SYDNEY: The rising cost of fuel will eat into profits “significantly” from next year, Alexandre de Juniac, Chief Executive Officer of the International Air Transport Association (IATA), said in Sydney on Thursday, 31 May.
“We are probably at the peak of the cycle,” he said, addressing media before IATA’s annual meeting next week. “Next year will be less positive.”
Airlines will still report “solid profits” for 2018, although not at the level IATA previously expected, he said. The body in December forecast total net profits would be $38.4 billion this year, up from $34.5 billion in 2017, marking a ninth straight year of profits. Updated numbers will be released on Monday, he said.
If oil prices continue past $80 a barrel, “it will bite hard,” de Juniac said. Brent crude is currently at a more than three-year high of about $77 a barrel.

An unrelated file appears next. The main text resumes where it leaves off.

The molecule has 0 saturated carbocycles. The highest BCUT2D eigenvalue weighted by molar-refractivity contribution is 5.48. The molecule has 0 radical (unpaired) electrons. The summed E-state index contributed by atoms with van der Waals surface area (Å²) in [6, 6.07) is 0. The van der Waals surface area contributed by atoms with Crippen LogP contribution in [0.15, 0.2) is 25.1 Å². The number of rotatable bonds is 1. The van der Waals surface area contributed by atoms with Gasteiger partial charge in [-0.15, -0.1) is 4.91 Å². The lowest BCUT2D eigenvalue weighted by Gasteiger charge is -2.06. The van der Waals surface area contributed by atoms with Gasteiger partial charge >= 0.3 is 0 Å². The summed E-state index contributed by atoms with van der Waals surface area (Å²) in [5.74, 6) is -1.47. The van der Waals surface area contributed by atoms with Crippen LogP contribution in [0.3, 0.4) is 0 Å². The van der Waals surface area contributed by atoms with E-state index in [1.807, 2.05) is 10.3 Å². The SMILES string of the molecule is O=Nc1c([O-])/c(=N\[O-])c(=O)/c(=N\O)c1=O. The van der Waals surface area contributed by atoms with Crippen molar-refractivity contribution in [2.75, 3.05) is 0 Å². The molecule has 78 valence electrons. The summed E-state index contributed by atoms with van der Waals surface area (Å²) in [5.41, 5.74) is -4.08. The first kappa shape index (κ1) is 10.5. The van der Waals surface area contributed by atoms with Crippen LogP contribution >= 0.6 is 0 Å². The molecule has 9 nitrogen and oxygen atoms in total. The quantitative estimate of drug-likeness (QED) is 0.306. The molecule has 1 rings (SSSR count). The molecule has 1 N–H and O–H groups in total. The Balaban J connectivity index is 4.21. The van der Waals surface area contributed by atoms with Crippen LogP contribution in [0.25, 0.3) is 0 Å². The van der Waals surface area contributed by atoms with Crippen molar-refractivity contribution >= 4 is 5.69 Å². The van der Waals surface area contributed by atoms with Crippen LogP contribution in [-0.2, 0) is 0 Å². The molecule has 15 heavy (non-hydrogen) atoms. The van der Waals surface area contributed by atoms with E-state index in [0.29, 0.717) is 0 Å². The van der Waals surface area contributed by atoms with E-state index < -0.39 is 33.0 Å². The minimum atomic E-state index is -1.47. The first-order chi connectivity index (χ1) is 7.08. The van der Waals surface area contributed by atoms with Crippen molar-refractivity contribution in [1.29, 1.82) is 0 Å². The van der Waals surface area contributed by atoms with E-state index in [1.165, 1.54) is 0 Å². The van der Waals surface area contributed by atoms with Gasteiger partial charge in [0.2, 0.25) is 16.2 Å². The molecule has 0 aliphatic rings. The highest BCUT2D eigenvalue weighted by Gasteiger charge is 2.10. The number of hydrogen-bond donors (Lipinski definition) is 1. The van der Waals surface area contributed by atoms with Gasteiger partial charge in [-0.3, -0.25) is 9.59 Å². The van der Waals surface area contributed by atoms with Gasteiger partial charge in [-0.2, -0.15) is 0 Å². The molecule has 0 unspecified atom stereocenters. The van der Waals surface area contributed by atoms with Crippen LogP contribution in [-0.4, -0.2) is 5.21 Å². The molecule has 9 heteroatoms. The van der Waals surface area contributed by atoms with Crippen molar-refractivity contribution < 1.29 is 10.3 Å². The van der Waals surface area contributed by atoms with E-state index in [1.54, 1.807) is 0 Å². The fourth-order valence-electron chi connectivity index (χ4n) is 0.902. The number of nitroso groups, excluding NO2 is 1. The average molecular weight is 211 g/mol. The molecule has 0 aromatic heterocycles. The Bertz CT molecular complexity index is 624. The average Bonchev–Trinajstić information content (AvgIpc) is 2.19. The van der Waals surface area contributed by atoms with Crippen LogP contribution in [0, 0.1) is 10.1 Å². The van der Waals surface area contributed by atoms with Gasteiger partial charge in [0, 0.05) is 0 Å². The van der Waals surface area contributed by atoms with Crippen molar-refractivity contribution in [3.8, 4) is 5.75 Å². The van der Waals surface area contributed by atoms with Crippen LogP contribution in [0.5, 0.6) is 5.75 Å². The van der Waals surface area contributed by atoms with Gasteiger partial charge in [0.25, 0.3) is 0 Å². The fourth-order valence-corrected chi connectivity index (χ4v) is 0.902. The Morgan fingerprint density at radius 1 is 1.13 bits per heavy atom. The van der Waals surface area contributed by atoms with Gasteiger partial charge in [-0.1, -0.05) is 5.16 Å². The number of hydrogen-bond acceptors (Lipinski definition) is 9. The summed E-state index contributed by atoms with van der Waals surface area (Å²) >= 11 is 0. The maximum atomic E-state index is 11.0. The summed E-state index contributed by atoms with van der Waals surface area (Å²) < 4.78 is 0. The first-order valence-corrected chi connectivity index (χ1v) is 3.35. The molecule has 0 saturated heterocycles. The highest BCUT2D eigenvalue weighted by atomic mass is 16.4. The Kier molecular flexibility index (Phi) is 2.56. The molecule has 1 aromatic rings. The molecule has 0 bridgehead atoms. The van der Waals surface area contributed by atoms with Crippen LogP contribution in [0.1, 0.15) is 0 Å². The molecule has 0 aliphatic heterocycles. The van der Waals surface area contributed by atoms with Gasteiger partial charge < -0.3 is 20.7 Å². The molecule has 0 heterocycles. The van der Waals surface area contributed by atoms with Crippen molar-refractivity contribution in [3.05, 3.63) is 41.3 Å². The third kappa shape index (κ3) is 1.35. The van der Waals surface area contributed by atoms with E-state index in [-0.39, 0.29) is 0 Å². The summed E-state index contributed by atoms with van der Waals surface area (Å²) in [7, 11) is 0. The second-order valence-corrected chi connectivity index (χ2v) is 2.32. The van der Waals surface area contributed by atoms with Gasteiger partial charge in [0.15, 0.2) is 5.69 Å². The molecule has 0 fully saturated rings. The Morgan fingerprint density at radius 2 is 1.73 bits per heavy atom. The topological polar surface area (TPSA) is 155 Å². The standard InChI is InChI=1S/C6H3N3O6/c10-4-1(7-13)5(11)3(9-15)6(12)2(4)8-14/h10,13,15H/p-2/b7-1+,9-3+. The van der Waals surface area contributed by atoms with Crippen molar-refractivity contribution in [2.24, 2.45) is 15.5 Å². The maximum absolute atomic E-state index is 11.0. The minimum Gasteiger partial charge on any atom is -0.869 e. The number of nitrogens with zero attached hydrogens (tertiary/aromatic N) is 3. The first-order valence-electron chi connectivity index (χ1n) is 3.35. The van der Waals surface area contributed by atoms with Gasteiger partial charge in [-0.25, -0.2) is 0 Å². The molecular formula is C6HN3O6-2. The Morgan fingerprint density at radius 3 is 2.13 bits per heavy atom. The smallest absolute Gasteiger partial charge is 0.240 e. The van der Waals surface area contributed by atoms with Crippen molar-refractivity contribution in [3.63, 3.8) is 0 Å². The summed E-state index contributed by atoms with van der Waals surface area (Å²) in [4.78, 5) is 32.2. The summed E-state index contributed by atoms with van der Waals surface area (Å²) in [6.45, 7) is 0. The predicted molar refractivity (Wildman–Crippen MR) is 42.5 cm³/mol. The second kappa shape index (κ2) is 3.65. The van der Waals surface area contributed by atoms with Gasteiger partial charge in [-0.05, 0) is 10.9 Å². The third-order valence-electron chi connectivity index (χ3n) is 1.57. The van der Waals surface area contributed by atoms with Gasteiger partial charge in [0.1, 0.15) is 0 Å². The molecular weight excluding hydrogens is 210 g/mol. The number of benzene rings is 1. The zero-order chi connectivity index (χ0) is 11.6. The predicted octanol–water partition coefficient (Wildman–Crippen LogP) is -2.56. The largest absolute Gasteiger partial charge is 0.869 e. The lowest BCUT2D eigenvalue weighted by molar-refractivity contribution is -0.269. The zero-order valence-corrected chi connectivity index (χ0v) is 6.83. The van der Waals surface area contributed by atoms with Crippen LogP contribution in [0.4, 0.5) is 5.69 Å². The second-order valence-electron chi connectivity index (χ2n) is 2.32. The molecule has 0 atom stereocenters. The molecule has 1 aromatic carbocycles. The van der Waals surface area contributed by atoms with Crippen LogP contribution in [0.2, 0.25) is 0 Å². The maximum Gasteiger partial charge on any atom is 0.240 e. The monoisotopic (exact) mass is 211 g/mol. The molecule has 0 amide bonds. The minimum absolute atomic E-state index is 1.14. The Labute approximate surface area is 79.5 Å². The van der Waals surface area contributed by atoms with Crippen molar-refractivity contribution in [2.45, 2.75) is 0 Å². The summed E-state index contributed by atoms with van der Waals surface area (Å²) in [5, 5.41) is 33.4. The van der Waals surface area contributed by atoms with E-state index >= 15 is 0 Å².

“A continually elevated fuel price would hurt near-term earnings across the airline industry,” Bernstein analyst Daniel Roeska said in a note to clients Wednesday, estimating higher fuel costs will reduce potential earnings by carriers across Europe by as much as 3 billion euros this year. That could “challenge” Norwegian in the shorter term, the analyst concludes, as the airline “could get caught in a perfect storm of declining yields, rising fuel, and increasing interest rates.”
IATA represents about 280 carriers worldwide, or 83 per cent of total air traffic. It’s inevitable that airlines will have to pass some of the fuel burden onto passengers, de Juniac said.